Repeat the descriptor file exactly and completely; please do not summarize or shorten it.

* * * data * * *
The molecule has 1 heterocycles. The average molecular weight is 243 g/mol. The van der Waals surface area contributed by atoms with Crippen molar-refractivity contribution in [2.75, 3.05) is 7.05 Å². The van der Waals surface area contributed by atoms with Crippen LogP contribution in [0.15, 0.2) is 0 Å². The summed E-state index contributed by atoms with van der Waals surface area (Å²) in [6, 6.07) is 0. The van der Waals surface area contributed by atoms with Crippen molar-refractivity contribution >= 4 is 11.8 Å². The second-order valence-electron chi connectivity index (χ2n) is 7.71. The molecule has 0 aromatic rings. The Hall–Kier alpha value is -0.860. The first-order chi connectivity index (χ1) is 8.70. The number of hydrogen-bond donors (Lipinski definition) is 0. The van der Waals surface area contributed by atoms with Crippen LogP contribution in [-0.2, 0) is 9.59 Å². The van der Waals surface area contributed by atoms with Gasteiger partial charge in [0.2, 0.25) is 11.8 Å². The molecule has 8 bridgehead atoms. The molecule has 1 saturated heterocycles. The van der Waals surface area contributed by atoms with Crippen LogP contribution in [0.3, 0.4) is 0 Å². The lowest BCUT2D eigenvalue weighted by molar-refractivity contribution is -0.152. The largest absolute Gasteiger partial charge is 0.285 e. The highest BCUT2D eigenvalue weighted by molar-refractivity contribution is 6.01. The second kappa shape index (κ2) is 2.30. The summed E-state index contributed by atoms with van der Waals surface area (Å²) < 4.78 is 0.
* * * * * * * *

The molecule has 1 heterocycles. The average molecular weight is 243 g/mol. The van der Waals surface area contributed by atoms with Crippen molar-refractivity contribution in [2.75, 3.05) is 7.05 Å². The van der Waals surface area contributed by atoms with Crippen LogP contribution in [0.15, 0.2) is 0 Å². The summed E-state index contributed by atoms with van der Waals surface area (Å²) in [6, 6.07) is 0. The van der Waals surface area contributed by atoms with Crippen molar-refractivity contribution >= 4 is 11.8 Å². The second-order valence-electron chi connectivity index (χ2n) is 7.71. The molecule has 0 aromatic rings. The Hall–Kier alpha value is -0.860. The first-order chi connectivity index (χ1) is 8.70. The number of hydrogen-bond donors (Lipinski definition) is 0. The van der Waals surface area contributed by atoms with Crippen LogP contribution in [-0.2, 0) is 9.59 Å². The van der Waals surface area contributed by atoms with Gasteiger partial charge in [0.2, 0.25) is 11.8 Å². The molecule has 8 bridgehead atoms. The molecule has 1 saturated heterocycles. The van der Waals surface area contributed by atoms with Crippen LogP contribution in [0.3, 0.4) is 0 Å². The lowest BCUT2D eigenvalue weighted by molar-refractivity contribution is -0.152. The largest absolute Gasteiger partial charge is 0.285 e. The highest BCUT2D eigenvalue weighted by molar-refractivity contribution is 6.01. The second kappa shape index (κ2) is 2.30. The summed E-state index contributed by atoms with van der Waals surface area (Å²) < 4.78 is 0.